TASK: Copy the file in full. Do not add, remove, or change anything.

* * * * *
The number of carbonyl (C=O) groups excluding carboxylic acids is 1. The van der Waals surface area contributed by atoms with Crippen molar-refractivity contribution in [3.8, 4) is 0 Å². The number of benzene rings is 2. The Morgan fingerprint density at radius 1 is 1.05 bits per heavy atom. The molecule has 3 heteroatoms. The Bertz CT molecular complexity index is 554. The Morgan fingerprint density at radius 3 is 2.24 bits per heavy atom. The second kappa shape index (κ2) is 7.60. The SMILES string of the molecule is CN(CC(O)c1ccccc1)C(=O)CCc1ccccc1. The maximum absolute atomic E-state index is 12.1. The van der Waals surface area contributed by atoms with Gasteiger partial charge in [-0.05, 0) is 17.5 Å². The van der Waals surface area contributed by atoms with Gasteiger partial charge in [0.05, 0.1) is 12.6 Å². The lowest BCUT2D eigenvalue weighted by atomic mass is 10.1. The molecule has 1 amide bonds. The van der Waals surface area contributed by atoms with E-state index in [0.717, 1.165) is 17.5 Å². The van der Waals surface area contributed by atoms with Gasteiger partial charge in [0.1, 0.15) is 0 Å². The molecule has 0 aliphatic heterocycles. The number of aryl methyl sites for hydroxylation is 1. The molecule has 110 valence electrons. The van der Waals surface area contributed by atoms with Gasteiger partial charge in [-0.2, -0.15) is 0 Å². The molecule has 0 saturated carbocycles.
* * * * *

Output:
The number of carbonyl (C=O) groups excluding carboxylic acids is 1. The van der Waals surface area contributed by atoms with Crippen molar-refractivity contribution in [3.8, 4) is 0 Å². The number of benzene rings is 2. The Morgan fingerprint density at radius 1 is 1.05 bits per heavy atom. The molecule has 3 heteroatoms. The Bertz CT molecular complexity index is 554. The Morgan fingerprint density at radius 3 is 2.24 bits per heavy atom. The second kappa shape index (κ2) is 7.60. The SMILES string of the molecule is CN(CC(O)c1ccccc1)C(=O)CCc1ccccc1. The maximum absolute atomic E-state index is 12.1. The van der Waals surface area contributed by atoms with Gasteiger partial charge in [-0.05, 0) is 17.5 Å². The van der Waals surface area contributed by atoms with Gasteiger partial charge in [0.05, 0.1) is 12.6 Å². The lowest BCUT2D eigenvalue weighted by atomic mass is 10.1. The molecule has 1 amide bonds. The van der Waals surface area contributed by atoms with E-state index in [0.717, 1.165) is 17.5 Å². The van der Waals surface area contributed by atoms with Gasteiger partial charge in [0.1, 0.15) is 0 Å². The molecule has 0 aliphatic heterocycles. The number of aryl methyl sites for hydroxylation is 1. The molecule has 110 valence electrons. The van der Waals surface area contributed by atoms with Gasteiger partial charge in [-0.2, -0.15) is 0 Å². The molecule has 0 saturated carbocycles.